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Elopement and Wandering: How nursing home neglect can put seniors’ lives in serious jeopardy.
Often, the difficult choice to put a loved one in a nursing home comes about because that person may have serious medical needs that can not be properly addressed at home. For patients in nursing home facilities, leaving the facility without supervision can be dangerous. This is especially true for patients with conditions that may require them to be monitored at all times either for their own safety or to ensure that medical regimens are adhered to.
When a patient is not carefully monitored, especially patients with cognitive conditions that make them prone to elope, serious injury or death can occur. Elopement occurs when a patient intentionally escapes the safety of a nursing home facility. It is different than wandering.
What is Nursing Home Elopement?
While elopement may conjure up images of youthful romance, nursing home elopement is actually a serious occurrence that can result in serious injury and/or death. Simply leaving the nursing home facility can compound that danger because it exposes a patient to an uncontrollable environment including traffic, unfamiliar neighborhoods, pools, lakes and potentially dangerous people. Each of these, or any other serious obstacle an eloped patient may encounter, can cause serious injury and/or death. Patients with conditions like dementia are especially susceptible to nursing home elopement.
Many injuries can result from elopement including, but not limited to, the following: fractures, hip fractures, pelvis fractures, head injuries, subdural hematomas, fall injuries, hypothermia, falls out of windows or off roof tops or fire escapes, drowning death in a nearby pond, struck by a car in a pedestrian accident.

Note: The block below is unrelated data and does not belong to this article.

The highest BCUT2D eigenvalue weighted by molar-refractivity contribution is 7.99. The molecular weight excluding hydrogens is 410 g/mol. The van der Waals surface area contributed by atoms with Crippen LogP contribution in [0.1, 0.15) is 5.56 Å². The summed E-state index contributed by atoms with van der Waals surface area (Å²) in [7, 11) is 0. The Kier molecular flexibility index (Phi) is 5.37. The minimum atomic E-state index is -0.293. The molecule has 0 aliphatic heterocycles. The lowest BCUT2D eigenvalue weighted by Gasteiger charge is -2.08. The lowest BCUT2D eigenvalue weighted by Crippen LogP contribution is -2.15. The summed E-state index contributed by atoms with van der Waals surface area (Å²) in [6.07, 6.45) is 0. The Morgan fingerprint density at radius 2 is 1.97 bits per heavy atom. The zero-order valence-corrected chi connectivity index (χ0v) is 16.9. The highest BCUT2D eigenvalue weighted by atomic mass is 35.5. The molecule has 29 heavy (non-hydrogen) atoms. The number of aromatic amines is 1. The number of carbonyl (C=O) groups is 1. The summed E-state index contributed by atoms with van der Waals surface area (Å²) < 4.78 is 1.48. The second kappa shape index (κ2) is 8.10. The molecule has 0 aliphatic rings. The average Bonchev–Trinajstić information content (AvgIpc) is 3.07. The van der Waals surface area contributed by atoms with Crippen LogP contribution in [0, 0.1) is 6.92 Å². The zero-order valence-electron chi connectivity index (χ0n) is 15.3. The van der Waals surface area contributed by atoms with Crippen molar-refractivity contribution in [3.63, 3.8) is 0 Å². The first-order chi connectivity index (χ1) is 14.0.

Can Patient Elopement be Prevented?
Yes, it can be. Nursing homes should have individualized care plans for their residents that require proper protocol to be put in place to protect each resident’s safety. New patients with cognitive disorders are especially susceptible to elopement as they find themselves in new and unfamiliar surroundings and may have the desire to try and return to a setting they are more familiar with. Many measures can be put into place in an effort to prevent nursing home patient elopement, including:
- Ensuring that the facility can meet a patient’s needs before agreeing to admission;
- Providing an adequate number of staff to monitor patients at all times; and
- Utilizing monitoring technology such as video surveillance, door alarms, and even GPS bracelets to help pinpoint a patient’s location.
Even with these measures in place, it may be possible for patients to sneak past staff that have not been properly trained on how to identify the potential for elopement or in how to properly redirect patients susceptible to elopement. If a patient does elope from the nursing home facility, it is essential that the facility have a plan in place to deal with the situation quickly and effectively.
When Might a Nursing Home be Liable for Patient Elopement?
As you can see, there are many things that can be done to prevent elopement. When such precautions are not taken, including when a nursing home patient has eloped because of inadequate staffing or training procedures, a nursing home may be liable for the resulting injuries, including death. It is often necessary to investigate the circumstances surrounding patient elopement, and working with an experienced personal injury attorney can help you understand more about the process.
If your loved one has eloped from a nursing home facility, and especially if they have encountered harm as a result, contact our elder abuse lawyers today to schedule a FREE LEGAL consultation and find out if you have a claim against the nursing home.
Massachusetts Nursing Home Neglect and Elder Abuse Personal Injury Attorneys, Free Consultation. No fee if no recovery. Serving all of Massachusetts, New Hampshire and Rhode Island.
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